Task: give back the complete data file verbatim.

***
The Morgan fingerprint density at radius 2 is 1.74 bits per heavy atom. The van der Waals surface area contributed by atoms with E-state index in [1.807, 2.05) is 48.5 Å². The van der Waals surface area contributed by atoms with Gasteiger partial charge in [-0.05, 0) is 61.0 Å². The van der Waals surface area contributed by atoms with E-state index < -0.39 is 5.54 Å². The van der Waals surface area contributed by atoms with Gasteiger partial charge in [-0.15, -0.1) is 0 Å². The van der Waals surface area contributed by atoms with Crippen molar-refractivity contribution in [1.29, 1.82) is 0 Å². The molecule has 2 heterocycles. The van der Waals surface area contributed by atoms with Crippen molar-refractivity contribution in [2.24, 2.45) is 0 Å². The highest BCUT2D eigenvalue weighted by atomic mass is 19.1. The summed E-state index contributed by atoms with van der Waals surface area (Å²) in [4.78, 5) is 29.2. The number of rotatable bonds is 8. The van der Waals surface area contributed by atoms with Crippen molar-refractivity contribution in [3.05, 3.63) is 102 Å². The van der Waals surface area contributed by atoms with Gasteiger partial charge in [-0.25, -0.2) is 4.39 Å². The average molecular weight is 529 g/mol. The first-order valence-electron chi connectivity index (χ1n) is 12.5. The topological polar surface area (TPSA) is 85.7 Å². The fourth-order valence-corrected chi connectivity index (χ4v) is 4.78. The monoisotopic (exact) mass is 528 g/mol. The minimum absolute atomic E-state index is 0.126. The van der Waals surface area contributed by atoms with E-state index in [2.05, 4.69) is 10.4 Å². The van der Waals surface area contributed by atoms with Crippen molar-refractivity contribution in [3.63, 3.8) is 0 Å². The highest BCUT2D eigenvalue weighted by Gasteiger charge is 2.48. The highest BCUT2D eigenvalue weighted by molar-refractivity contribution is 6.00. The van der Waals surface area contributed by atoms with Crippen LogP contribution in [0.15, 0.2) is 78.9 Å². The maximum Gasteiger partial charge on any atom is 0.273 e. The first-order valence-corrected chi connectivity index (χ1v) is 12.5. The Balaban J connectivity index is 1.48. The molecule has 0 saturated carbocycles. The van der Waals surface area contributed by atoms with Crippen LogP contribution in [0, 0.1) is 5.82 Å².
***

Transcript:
The Morgan fingerprint density at radius 2 is 1.74 bits per heavy atom. The van der Waals surface area contributed by atoms with E-state index in [1.807, 2.05) is 48.5 Å². The van der Waals surface area contributed by atoms with Gasteiger partial charge in [-0.05, 0) is 61.0 Å². The van der Waals surface area contributed by atoms with E-state index < -0.39 is 5.54 Å². The van der Waals surface area contributed by atoms with Gasteiger partial charge in [-0.15, -0.1) is 0 Å². The van der Waals surface area contributed by atoms with Crippen molar-refractivity contribution in [1.29, 1.82) is 0 Å². The molecule has 2 heterocycles. The van der Waals surface area contributed by atoms with Crippen molar-refractivity contribution in [2.24, 2.45) is 0 Å². The highest BCUT2D eigenvalue weighted by atomic mass is 19.1. The summed E-state index contributed by atoms with van der Waals surface area (Å²) in [4.78, 5) is 29.2. The number of rotatable bonds is 8. The van der Waals surface area contributed by atoms with Crippen molar-refractivity contribution in [3.05, 3.63) is 102 Å². The van der Waals surface area contributed by atoms with Gasteiger partial charge in [-0.25, -0.2) is 4.39 Å². The average molecular weight is 529 g/mol. The first-order valence-electron chi connectivity index (χ1n) is 12.5. The topological polar surface area (TPSA) is 85.7 Å². The fourth-order valence-corrected chi connectivity index (χ4v) is 4.78. The monoisotopic (exact) mass is 528 g/mol. The minimum absolute atomic E-state index is 0.126. The van der Waals surface area contributed by atoms with E-state index in [2.05, 4.69) is 10.4 Å². The van der Waals surface area contributed by atoms with Crippen molar-refractivity contribution in [3.63, 3.8) is 0 Å². The highest BCUT2D eigenvalue weighted by Gasteiger charge is 2.48. The highest BCUT2D eigenvalue weighted by molar-refractivity contribution is 6.00. The van der Waals surface area contributed by atoms with Crippen LogP contribution in [0.15, 0.2) is 78.9 Å². The maximum Gasteiger partial charge on any atom is 0.273 e. The first-order valence-corrected chi connectivity index (χ1v) is 12.5. The Balaban J connectivity index is 1.48. The molecule has 0 saturated carbocycles. The van der Waals surface area contributed by atoms with Crippen LogP contribution in [0, 0.1) is 5.82 Å².